Its been said that ‘where you stand determines what you see’, which is why theology in a western context often looks very different to perspectives from other more impoverished or persecuted parts of the world.
Equally the lens you read the Bible through determines what you see and how you understand what you see. I recently ordered Greg Boyd’s new book, Crucifixion of the Warrior God, a 1492 page tome looking at how we reconcile the violence in the OT with the non-violent Jesus – assuming that we hold a strong view of biblical inspiration and don’t just toss out the hard bits.
Boyd’s lens seems to be the ‘God who is revealed in the crucified Christ’ and after watching this youtube clip I get a sense of what he means by that. Essentially he is saying that if we now have this revelation – this information on who God is – whereas those before Jesus time didn’t then we have a lens for looking back on that historical information and interpreting it more intelligently. He suggests the violence attributed to God by the biblical writers is not actually God at work, but may be God allowing others to act in that way. (Watch the clip for fuller explanation).
I’m curious to see how he develops this thinking – and also why he stops at the ‘crucified Christ’ rather than ‘ the crucified and resurrected Christ’.
In recent years my own primary lens for approaching the difficult passages of scripture has been via the premise that ‘God is good’. Its the foundation stone of all of my theological thinking. If God is good then I have to be able to understand various events in light of that truth – or I can live with them as mystery knowing that God is good. (And if God isn’t good then we’re in some pretty deep poo…)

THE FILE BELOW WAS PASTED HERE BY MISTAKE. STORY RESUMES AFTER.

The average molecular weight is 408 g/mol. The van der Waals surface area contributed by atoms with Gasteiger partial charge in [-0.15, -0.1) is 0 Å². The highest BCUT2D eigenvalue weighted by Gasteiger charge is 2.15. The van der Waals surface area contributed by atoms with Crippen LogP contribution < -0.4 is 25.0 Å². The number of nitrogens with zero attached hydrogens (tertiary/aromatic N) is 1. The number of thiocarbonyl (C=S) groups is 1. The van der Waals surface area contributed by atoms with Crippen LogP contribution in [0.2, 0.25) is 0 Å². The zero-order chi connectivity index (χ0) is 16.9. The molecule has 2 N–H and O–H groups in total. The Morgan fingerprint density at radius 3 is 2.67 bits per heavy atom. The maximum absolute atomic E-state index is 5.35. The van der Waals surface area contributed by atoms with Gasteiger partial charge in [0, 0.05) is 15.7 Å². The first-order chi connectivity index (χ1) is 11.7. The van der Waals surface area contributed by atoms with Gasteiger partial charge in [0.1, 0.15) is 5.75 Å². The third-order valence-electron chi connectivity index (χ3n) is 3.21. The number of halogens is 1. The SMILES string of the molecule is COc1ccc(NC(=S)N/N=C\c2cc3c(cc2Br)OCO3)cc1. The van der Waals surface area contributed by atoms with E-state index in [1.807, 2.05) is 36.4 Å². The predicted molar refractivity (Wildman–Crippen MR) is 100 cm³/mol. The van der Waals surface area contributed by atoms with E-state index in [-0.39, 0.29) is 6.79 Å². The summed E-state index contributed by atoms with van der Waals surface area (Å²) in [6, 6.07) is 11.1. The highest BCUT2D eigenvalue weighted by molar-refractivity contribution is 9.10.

Lately I’ve pondered some difficult questions that don’t have any easy answers and without a strong primary lens I imagine a thinking person’s faith could unravel. I have just come back from my brother in law’s funeral, where a good, faithful man suffered for 9 years with motor neurone disease and then eventually died. You have to ask questions of God’s character in those situations. People were praying for his healing to the end. He didn’t ‘curse God’ and walk away, but when all was said and done he suffered and died. So maybe God is a heartless jerk?…
Or maybe God doesn’t see, doesn’t care, doesn’t care enough?… These are all very fair questions. Maybe God is ‘working all things together for good’?… Well… yeah… but really? He couldn’t have found a better plan? Is he God or not?
If God isn’t good then Graham’s death was a senseless waste of life and a tragic loss for his family, but if God is good then there must be another way of looking at that situation – not to minimise the pain, or trivialise it, but to ask ‘what is going on that we can’t see?’ The answer may be that ‘we just can’t see it’ and we have to live with that.
At the funeral one of the images shared in a eulogy was Graham’s own take on life as a bit like a ‘cross-stitch’ ie. what looks like a complete mess of fabric and knots from one side is actually a coherent and beautiful picture from another side. With limited perspective we can only see part of the picture.
I can sit pretty well with mystery, but I have always found the OT slaughter passages a bit of struggle because even the best answers have left me somewhat ‘meh’. So here’s hoping Boyd has a take that allows me to put that one to bed and in the process gives a lens for viewing the dark times of life.